I have a problem - I'd like to be a glass half-full person, I really would, but it's just not in my nature.
I was reminded of this when leaving a screening of Hot Fuzz with my friend Miss Deadline. 'Don't be so pessimistic', she admonished me, as I avoided the question of how 'good' I thought the film we'd just seen was, muttering something along the lines that it was 'OK' and had 'some good moments'.
I just don't understand our national obsession with mediocrity, and Lord knows there was a LOT of mediocrity in Hot Fuzz. The film is beautifully acted, with the creme de la creme of British acting talent, high production values and marketing to die for (I heard actor Simon Pegg and his director Edgar Wright on THREE different radio shows last weekend - and I don't even listen to radio very much!).
But someone forgot to write a half-decent script with some actual jokes in it. Of course if your idea of jokes is endless homages to great films of the past, then the film is full of 'in jokes', but if you want actual clever writing, and laugh-out-loud funny jokes there's none to be had. Admittedly I laughed a few times, encouraged by seeing the film in a packed theatre where people were determined to have a good time, but there's something wrong when the biggest laughs in a film are for tired old Carry On jokes that would have been thrown out as being too weak for Are you Being Served? or by the old trick of having an elderly character that's been prim and proper suddenly utter a bunch of four letter words (I mean, how many times has THAT been done?!). Hot Fuzz is a three minute TV sketch stretched out to make a two hour film.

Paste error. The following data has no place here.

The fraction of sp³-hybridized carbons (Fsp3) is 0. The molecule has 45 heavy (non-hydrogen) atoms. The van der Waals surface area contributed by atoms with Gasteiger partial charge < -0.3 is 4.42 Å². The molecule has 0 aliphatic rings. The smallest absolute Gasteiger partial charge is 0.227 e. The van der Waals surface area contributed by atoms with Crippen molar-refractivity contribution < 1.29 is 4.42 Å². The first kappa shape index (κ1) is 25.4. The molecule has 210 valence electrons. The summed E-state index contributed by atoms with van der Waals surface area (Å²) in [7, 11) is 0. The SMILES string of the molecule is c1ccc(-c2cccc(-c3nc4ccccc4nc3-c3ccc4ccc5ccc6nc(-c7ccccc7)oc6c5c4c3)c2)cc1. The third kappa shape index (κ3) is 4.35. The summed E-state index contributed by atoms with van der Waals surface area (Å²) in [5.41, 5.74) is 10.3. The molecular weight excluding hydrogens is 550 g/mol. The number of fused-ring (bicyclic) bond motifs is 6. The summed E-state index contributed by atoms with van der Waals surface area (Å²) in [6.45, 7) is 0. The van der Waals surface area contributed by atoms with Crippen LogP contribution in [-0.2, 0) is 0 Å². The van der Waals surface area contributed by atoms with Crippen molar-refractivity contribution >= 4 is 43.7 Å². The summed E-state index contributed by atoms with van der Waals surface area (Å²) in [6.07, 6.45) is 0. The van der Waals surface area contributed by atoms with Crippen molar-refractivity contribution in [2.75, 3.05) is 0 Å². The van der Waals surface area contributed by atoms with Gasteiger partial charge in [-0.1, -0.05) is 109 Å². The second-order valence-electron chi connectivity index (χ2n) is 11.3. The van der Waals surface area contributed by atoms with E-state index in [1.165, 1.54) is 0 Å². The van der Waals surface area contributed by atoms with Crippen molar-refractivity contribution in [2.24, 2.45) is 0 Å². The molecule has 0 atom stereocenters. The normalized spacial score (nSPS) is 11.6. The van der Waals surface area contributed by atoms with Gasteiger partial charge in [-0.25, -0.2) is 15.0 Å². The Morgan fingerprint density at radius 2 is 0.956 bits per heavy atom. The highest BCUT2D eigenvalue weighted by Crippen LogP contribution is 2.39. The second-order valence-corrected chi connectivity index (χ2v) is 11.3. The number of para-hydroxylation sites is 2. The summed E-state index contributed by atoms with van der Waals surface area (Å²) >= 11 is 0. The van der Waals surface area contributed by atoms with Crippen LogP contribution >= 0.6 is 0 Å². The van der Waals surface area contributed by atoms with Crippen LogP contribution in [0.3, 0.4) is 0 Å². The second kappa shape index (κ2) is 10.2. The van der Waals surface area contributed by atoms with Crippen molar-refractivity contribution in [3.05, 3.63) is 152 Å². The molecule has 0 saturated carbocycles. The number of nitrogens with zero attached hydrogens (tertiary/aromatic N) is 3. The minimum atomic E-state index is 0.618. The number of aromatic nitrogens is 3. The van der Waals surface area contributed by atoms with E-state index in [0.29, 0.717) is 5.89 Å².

It's depressing to read that the film has made more in its first two days of release than Shaun of the Dead (a rather over-rated, but nevertheless enjoyable, film from the same folks) did for its entire theatrical run. It seems endless hype in the media works, and over on avforums.com there are four pages of endless praise with comments like 'Funniest film I've ever seen', 'Best British Film ever'. One wants to shout 'But the emporer's got no clothes' to every single daft, mindless rave that appears. How is copying great scenes from other films in any way 'clever' or 'funny'? Anybody can do that!
But it seems I'm alone on this. The latest issue of Empire - a magazine that's becoming more and more subject to a phenomenon that I can only describe as 'Ignore the film. Do we like the people? Have they flattered us with their time?' school of film reviewing - gives Tepid Fluff, as I like to think of it, a four out of five stars rave review, while deciding that the infinitely superior 300 is worthy of just three stars, being all style and no substance, apparently!
So it was a bit of a relief on a day feeling like I've got nothing in common with any other member of the film-going public, to get this week's copy of The Week and discover the lowly rating, averaged across all the mainstream press reviews, of just two stars. Finally, some common sense. The most accurate review comment, I thought, was from The Sunday Times. Cosmo Landesman wrote 'Whereas Shaun of the Dead was a small, low budget gem, Hot Fuzz is the kind of over-indulgent, underwritten work that comes when your first film is a hit and you are handed the keys to the cinematic sweet shop."
Alas, it seems the great 'optimistic' movie-going public are more than happy to be served over-indulgent, under-written fare. I suppose I should just be glad it's not one of the nominations for this Sunday's oscar ceremony! When the likes of Mark Wahlberg are nominated as 'Best Supporting Actor' for a 'no acting required' role, it seems rather odd that Hot Fuzz hasn't done a Shakespeare in Love and bagged itself an oscar too!